The Standard’s news roundup gives you a quick hit of interesting, sometimes irreverent, and breaking news stories from all over the state.
U.S. Congressman from Texas Will Hurd, whose district spans 820 miles of the Texas-Mexico border, says the threat of eminent domain affects the livelihood of his constituents. The former CIA officer-turned politician was on CBS’s “Face the Nation” Sunday to make his case.
“And in the great state of Texas, we care about a little thing called private property. And there’s going to be over 1,000 ranchers and farmers potentially impacted if the government comes in and takes their land. And this is how they do it: they say, ‘Hey, we need this land. Here’s what we’re going to give you.’ And they get to automatically take it. And then the rancher or the landowner has to go in and fight in court to make sure that they’re, at a minimum, getting what they are owed because of the price of the land,” Hurd said.
Hurd also said that the there is no need for the president’s declaration of a national emergency along the border.
A new report criticizes the transparency of Texas electric companies when it comes to fees. As Houston Public Media’s Florian Martin reports, it recommends regulators do more to help consumers choose the right electricity plan:
Those looking for electricity providers often go to the Power to Choose website by the state’s Public Utility Commission. It’s meant to help consumers find the right electricity plan for them. But a report by Texas ROSE, an energy consumer advocacy group, says it doesn’t do a good enough job informing consumers about fees on top of the kilowatt-per-hour rate providers charge.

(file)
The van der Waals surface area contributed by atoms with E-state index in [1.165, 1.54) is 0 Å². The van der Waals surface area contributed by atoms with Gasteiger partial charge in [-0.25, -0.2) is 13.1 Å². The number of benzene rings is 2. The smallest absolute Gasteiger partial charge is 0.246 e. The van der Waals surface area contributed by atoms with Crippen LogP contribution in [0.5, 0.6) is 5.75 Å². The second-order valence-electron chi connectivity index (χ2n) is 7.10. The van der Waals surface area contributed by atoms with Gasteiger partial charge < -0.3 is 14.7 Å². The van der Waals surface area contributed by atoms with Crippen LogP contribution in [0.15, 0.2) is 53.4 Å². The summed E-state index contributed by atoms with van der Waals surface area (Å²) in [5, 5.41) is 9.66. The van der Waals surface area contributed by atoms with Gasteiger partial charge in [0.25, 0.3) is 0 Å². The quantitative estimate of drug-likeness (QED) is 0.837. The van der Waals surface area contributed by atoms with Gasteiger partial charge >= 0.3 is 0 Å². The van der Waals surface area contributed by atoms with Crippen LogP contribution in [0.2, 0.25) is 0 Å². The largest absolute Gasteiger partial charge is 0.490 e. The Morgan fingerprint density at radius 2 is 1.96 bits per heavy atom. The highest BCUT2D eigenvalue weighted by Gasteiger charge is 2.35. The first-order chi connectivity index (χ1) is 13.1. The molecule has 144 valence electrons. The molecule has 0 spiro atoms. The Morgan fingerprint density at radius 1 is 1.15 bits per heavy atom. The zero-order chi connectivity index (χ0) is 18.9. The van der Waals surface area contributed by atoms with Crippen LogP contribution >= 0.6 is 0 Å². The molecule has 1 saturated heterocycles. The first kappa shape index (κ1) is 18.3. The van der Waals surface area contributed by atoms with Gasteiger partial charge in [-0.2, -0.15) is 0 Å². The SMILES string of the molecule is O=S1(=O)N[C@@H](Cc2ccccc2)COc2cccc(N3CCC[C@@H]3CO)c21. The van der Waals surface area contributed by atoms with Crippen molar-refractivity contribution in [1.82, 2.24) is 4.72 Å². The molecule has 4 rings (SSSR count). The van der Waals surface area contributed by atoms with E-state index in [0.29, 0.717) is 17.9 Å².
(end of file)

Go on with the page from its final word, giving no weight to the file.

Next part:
Pamela Ferris is the group’s executive director: “If there were a more standardized presentation, and the even definition of the fees, so that if you have seven different fees that are similar, you know you’re talking about the same thing.”
She says she’s found outrageous disconnection fees, for example, and some fees that violate state law.
The PUC maintains it already tries to list all fees on its website but says it’s always open to reviewing its methods.
Sen. Ted Cruz of Texas is calling for convicted Mexican drug cartel leader Joaquín “El Chapo” Guzmán to pay for President Donald Trump’s promised border wall through seized drug revenues.
That got the attention of El Chapo’s legal team. Attorney Jeffrey Lichtman said in a statement that using El Chapo’s money to pay for the wall is “ludicrous” because none of his estimated $14 billion has yet been seized by the U.S. government. He added, “There’s a better chance of Mr. Cruz paying for the wall.”